Hopefully you are not offended in any way by my post.  My intent was to clarify the intent of the community and to facilitate realistic expectations.
     
    All the best and I sincerely hope that you can get as much enjoyment out of this community that I do.
  14. Like
    Automate reacted to spirilis in CAN BoosterPack   
    43oh Store: Buy the CAN BoosterPack for $14.99.
     
    This is a universal BoosterPack for enabling CAN I/O for all the LaunchPad-capable products.  It sports an NXP TJA1051T/3 CAN transceiver which includes a "V_IO" rail for doing native 3.3V CMOS I/O with the CAN controller.
     
    Included is the footprint for the Microchip MCP2515, SPI CAN Controller.  This is used to enable CAN connectivity for devices that do not have it natively supported.
    This is optional though.  If you do not need the MCP2515, the CAN_RX and CAN_TX pads can be soldered to breakout pads inside the boosterpack arrangement that correspond to the requisite pins on the LaunchPad which have CAN capability.  Stellaris/Tiva and Hercules LaunchPads should be able to take advantage of this.
    In that arrangement, the boosterpack simply supplies the CAN transceiver (physical-layer interface) as well as connectivity ports and the ability to supply or tap into a 5V rail going along the RJ45/CAT5 bus.
     
    I decided to choose RJ45 (non-magjack) for the physical connection, primarily due to its versatility as a way to chain multiple LaunchPads together into a long-distance CAN bus arrangement and due to its general-purpose nature.  Most people use CAN to connect to their automobile; for this I will be producing a daughterboard that converts DE9 (DB9) OBD-II standard pinout into the Industrial CAN RJ45 standard, including the adaption of 12V automotive power down to 5V for powering the LaunchPad.  An OBD-II to DE9 cable will need to be supplied separately to connect this arrangement but they are easy to come by; see here for an example: https://www.sparkfun.com/products/10087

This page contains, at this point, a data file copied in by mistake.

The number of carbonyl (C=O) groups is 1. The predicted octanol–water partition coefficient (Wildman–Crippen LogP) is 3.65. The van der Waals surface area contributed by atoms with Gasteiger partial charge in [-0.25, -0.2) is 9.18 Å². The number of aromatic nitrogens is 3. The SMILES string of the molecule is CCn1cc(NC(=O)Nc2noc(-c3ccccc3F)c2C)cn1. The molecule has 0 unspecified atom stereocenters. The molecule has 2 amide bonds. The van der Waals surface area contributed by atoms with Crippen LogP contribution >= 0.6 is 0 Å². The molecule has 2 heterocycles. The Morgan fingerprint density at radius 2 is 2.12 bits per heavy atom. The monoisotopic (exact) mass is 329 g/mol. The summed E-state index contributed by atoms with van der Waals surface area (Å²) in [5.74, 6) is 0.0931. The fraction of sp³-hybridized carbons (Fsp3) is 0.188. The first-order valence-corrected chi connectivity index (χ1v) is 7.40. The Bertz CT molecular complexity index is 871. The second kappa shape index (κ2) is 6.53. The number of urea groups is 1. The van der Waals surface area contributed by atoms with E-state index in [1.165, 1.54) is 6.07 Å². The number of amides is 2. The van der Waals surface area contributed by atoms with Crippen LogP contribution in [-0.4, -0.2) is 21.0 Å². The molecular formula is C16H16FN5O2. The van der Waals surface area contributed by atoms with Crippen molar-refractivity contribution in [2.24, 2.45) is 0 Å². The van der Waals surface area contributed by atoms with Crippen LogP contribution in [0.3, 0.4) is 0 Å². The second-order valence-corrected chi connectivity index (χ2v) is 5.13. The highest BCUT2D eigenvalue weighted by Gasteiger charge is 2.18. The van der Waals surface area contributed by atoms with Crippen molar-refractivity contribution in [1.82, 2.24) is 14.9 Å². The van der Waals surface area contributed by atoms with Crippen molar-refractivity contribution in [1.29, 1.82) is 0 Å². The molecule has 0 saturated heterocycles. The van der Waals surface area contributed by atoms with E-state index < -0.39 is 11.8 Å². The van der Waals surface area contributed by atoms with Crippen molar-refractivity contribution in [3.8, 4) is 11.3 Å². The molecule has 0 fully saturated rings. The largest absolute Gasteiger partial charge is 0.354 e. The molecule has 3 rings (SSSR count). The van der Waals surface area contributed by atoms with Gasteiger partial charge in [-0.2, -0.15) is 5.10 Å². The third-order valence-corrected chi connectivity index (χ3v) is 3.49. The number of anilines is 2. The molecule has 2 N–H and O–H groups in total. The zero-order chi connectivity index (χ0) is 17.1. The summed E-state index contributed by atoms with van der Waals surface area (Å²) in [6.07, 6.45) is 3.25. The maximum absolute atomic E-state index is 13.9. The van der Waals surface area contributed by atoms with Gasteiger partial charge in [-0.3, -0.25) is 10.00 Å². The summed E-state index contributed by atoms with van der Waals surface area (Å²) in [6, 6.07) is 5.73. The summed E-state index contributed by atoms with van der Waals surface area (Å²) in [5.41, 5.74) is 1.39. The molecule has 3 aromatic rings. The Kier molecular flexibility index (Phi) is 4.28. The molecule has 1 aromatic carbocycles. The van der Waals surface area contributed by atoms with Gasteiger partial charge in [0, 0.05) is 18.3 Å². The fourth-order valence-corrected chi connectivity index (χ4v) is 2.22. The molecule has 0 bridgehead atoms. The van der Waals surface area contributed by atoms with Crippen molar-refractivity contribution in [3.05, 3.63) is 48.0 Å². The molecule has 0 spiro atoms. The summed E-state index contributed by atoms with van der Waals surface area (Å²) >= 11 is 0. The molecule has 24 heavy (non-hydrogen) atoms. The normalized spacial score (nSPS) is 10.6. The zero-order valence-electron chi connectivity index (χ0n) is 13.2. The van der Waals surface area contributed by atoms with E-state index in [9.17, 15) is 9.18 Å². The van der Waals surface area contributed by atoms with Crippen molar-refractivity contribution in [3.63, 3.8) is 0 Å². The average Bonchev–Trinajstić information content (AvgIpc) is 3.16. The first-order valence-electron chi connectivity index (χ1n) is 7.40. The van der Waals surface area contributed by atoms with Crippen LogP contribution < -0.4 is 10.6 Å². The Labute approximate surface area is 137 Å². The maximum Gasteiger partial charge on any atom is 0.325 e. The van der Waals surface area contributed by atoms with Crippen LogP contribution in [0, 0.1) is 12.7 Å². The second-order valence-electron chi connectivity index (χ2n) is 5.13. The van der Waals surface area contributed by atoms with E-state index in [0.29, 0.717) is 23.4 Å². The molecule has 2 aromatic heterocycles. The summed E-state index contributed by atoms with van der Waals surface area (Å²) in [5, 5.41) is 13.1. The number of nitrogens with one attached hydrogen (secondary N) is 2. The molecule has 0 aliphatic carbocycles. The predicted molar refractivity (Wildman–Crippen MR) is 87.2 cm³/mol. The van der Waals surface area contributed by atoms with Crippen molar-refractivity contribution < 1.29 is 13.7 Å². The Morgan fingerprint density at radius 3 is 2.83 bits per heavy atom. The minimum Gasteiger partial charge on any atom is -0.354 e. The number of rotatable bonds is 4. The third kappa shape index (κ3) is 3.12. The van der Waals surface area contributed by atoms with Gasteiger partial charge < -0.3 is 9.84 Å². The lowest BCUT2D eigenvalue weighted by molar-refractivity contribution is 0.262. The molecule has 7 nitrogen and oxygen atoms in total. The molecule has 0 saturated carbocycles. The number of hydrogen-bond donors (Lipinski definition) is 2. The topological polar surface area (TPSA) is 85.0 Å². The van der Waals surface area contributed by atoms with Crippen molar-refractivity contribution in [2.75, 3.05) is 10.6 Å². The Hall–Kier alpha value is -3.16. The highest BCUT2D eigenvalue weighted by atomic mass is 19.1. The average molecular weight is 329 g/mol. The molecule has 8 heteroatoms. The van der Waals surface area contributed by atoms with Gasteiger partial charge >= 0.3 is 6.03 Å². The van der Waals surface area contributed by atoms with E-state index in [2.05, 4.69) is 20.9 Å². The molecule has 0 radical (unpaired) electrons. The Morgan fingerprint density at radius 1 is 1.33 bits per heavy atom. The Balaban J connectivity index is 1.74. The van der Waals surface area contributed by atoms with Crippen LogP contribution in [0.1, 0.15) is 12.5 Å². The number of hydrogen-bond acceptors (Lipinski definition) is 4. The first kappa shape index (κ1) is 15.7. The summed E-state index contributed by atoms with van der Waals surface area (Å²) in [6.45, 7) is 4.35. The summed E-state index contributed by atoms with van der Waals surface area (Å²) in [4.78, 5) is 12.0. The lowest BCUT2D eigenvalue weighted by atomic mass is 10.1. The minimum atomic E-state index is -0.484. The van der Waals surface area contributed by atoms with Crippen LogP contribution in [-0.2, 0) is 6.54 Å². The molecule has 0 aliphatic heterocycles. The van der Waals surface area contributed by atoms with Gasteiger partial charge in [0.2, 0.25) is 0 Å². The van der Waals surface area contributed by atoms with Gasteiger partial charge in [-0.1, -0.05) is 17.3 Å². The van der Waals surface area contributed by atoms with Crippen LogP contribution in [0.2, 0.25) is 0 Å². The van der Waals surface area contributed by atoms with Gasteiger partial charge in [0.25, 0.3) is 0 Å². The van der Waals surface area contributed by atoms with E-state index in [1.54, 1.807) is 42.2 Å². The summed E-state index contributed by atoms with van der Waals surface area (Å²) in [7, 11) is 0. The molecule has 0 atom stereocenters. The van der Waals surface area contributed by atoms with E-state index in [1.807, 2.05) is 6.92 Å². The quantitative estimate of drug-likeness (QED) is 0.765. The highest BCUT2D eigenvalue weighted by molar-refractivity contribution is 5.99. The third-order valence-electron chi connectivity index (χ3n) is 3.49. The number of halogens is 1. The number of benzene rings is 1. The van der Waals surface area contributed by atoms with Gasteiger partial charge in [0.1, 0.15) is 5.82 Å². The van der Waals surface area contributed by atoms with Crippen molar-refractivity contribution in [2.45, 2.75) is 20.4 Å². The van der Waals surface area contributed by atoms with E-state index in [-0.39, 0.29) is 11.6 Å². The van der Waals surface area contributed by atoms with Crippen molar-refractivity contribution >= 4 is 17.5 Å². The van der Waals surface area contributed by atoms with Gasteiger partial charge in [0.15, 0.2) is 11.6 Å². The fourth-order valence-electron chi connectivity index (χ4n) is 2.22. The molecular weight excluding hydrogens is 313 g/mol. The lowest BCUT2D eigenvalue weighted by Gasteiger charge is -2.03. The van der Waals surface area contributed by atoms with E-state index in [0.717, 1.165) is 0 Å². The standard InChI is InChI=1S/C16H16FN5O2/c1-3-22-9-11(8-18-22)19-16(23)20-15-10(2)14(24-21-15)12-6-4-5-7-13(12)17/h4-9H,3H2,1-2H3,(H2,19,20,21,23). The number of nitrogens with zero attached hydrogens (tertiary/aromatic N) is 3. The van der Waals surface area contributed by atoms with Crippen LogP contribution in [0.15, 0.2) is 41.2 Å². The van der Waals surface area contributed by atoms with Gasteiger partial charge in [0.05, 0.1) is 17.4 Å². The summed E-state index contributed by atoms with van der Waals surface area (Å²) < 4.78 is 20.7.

Support for terminating the CAN bus is included, and this board supports the Split-Bus configuration with two 60R resistors and a single 4.7nF capacitor to provide a noise sink.  This should be done at either end of the CAN bus, but nodes in the middle shouldn't need it.  If any nodes are connected to the bus with a stub (not in-line but branched off using some sort of 3-port concentrator), it is recommended they use termination with two 1.3K-ohm resistors.  This is not likely necessary thanks to the two RJ45 ports provided on the board which facilitate connecting nodes "in-line" to the bus.
     
    The 5V rail (CAN_V+) in the RJ45 connection can be attached directly to the LaunchPad's 5V rail in order to let the LaunchPad supply power to the whole bus, or it can be connected through a Current-Limiting IC to supply the LaunchPad's 5V rail along with bulk capacitance (SMD 1206 and/or PTH aluminum electrolytic capacitors; supply bulk capacitance to the board to survive long-distance cabling).
    To support using the 5V supply from the MSP430 LaunchPad, a "5VTAP" pad in the upper left is supplied which you can connect to TP1 (right behind the USB connector).  If you are powering the MSP430 LaunchPad from the CAN bus itself this is not needed (the MCP1725 voltage regulator will supply the 3.3V Vcc rail).
     
    OSHpark mockup pics:

     

     
     
    !!! NOTE : this design has major bugs, update forthcoming !!!
    Schematic (PDF): DipTrace Schematic - SPI_CAN_BPak_draft1.pdf
    OSHpark gerbers: OSH_SPICAN_v10.zip